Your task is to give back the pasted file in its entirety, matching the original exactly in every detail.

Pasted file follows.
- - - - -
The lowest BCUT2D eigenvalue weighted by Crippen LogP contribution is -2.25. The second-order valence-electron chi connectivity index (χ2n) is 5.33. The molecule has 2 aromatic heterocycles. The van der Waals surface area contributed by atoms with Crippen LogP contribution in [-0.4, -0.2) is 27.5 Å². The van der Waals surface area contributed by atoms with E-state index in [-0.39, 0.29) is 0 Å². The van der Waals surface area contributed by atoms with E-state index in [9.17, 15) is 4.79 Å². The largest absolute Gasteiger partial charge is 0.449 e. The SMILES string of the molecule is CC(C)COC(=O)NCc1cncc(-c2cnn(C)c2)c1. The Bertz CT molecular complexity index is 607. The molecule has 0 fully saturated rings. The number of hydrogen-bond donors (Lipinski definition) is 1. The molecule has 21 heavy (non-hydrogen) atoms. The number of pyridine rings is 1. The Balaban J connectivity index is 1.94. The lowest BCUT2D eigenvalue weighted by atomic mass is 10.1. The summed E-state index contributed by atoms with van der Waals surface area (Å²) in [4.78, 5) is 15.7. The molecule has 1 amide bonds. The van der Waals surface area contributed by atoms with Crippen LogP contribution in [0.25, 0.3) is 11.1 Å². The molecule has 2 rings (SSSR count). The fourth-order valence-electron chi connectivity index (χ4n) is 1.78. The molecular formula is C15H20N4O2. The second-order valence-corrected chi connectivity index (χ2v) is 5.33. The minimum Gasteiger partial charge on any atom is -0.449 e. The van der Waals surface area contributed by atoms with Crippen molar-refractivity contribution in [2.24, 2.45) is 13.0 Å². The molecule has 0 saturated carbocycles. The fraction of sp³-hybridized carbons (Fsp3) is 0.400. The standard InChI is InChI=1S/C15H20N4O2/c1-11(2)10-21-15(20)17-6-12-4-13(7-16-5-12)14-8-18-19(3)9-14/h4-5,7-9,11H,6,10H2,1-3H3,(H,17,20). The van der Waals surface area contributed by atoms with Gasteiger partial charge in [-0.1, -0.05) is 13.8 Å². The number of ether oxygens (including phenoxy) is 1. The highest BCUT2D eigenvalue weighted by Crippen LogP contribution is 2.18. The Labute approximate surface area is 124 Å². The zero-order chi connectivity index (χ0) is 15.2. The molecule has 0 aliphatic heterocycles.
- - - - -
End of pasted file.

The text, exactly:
The lowest BCUT2D eigenvalue weighted by Crippen LogP contribution is -2.25. The second-order valence-electron chi connectivity index (χ2n) is 5.33. The molecule has 2 aromatic heterocycles. The van der Waals surface area contributed by atoms with Crippen LogP contribution in [-0.4, -0.2) is 27.5 Å². The van der Waals surface area contributed by atoms with E-state index in [-0.39, 0.29) is 0 Å². The van der Waals surface area contributed by atoms with E-state index in [9.17, 15) is 4.79 Å². The largest absolute Gasteiger partial charge is 0.449 e. The SMILES string of the molecule is CC(C)COC(=O)NCc1cncc(-c2cnn(C)c2)c1. The Bertz CT molecular complexity index is 607. The molecule has 0 fully saturated rings. The number of hydrogen-bond donors (Lipinski definition) is 1. The molecule has 21 heavy (non-hydrogen) atoms. The number of pyridine rings is 1. The Balaban J connectivity index is 1.94. The lowest BCUT2D eigenvalue weighted by atomic mass is 10.1. The summed E-state index contributed by atoms with van der Waals surface area (Å²) in [4.78, 5) is 15.7. The molecule has 1 amide bonds. The van der Waals surface area contributed by atoms with Crippen LogP contribution in [0.25, 0.3) is 11.1 Å². The molecule has 2 rings (SSSR count). The fourth-order valence-electron chi connectivity index (χ4n) is 1.78. The molecular formula is C15H20N4O2. The second-order valence-corrected chi connectivity index (χ2v) is 5.33. The minimum Gasteiger partial charge on any atom is -0.449 e. The van der Waals surface area contributed by atoms with Crippen molar-refractivity contribution in [2.24, 2.45) is 13.0 Å². The molecule has 0 saturated carbocycles. The fraction of sp³-hybridized carbons (Fsp3) is 0.400. The standard InChI is InChI=1S/C15H20N4O2/c1-11(2)10-21-15(20)17-6-12-4-13(7-16-5-12)14-8-18-19(3)9-14/h4-5,7-9,11H,6,10H2,1-3H3,(H,17,20). The van der Waals surface area contributed by atoms with Gasteiger partial charge in [-0.1, -0.05) is 13.8 Å². The number of ether oxygens (including phenoxy) is 1. The highest BCUT2D eigenvalue weighted by Crippen LogP contribution is 2.18. The Labute approximate surface area is 124 Å². The zero-order chi connectivity index (χ0) is 15.2. The molecule has 0 aliphatic heterocycles.